The appellant next contends that the question whether Weber knew Moran is not shown to have been material to the subcommittee's investigation. In United States v. Moran, 2 Cir., 194 F.2d 623, we held that the intimacy of Moran's relations with Weber was relevant and that false testimony as to the frequency of their visits might impede the investigation. In that case there was proof that Weber was a convicted "policy" gambler. No such proof is present in the case at bar. However, it appears from Mr. Halley's testimony that the committee was investigating Moran and his associations. We think the committee was entitled to find out whether Weber knew Moran, even if Weber was not shown to be a convicted gambler. Mr. Halley also testified: "We had certain specific information, which has never become public" concerning the policy racket in New York. "In that connection we called Louis Weber." If this testimony was properly admitted, the materiality of questioning him as to his acquaintance with Moran is apparent.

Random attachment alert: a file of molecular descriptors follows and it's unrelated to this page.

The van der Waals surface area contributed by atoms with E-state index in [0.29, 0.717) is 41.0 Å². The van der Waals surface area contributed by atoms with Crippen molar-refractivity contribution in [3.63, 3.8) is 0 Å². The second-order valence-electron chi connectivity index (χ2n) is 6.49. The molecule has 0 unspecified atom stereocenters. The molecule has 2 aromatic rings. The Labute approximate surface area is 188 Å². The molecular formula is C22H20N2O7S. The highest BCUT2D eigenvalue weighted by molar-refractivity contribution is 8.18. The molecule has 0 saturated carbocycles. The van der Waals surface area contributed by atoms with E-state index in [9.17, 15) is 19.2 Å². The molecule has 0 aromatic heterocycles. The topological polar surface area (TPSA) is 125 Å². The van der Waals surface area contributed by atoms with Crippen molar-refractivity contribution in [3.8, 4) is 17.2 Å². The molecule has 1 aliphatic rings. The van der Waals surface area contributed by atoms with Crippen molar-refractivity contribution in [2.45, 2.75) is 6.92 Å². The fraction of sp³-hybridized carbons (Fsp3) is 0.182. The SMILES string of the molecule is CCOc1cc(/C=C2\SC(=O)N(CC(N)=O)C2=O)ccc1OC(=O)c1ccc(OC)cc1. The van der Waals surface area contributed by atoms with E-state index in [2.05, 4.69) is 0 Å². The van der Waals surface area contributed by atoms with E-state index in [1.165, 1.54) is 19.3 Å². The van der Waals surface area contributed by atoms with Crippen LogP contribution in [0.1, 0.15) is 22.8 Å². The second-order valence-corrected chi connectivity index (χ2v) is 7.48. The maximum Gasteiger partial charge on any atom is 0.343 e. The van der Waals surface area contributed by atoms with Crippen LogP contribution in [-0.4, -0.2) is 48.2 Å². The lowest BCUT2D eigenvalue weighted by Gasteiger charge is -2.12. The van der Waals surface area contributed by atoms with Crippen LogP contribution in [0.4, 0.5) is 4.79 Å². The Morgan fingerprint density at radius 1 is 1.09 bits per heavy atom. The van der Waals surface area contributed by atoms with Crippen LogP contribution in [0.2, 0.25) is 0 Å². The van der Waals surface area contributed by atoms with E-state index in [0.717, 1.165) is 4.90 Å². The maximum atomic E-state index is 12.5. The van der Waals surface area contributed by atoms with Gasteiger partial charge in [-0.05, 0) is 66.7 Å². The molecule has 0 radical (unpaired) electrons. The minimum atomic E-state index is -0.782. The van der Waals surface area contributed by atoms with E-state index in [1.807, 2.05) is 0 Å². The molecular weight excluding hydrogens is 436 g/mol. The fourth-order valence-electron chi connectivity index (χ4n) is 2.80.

The appellant moved to strike out Mr. Halley's testimony and urges that denial of the motion is reversible error. He argues that the testimony casts an aspersion on his character which may not be done unless he has chosen to place his character or reputation in issue. But counsel misconceives the purpose of this evidence. Testimony that Weber was called in connection with the subcommittee's investigation of the policy racket was not offered to attack his character but because it was relevant to the question of the materiality of his testimony. See United States v. Moran, 2 Cir., 194 F.2d 623, 625. The question of materiality is for the court. The appellant could have asked that the jury be instructed not to consider it, but his objection to the evidence was not so limited and one of his requests to charge submitted materiality to the jury. Since the evidence was competent for the court to consider, we think there was no error in denying the motion to strike.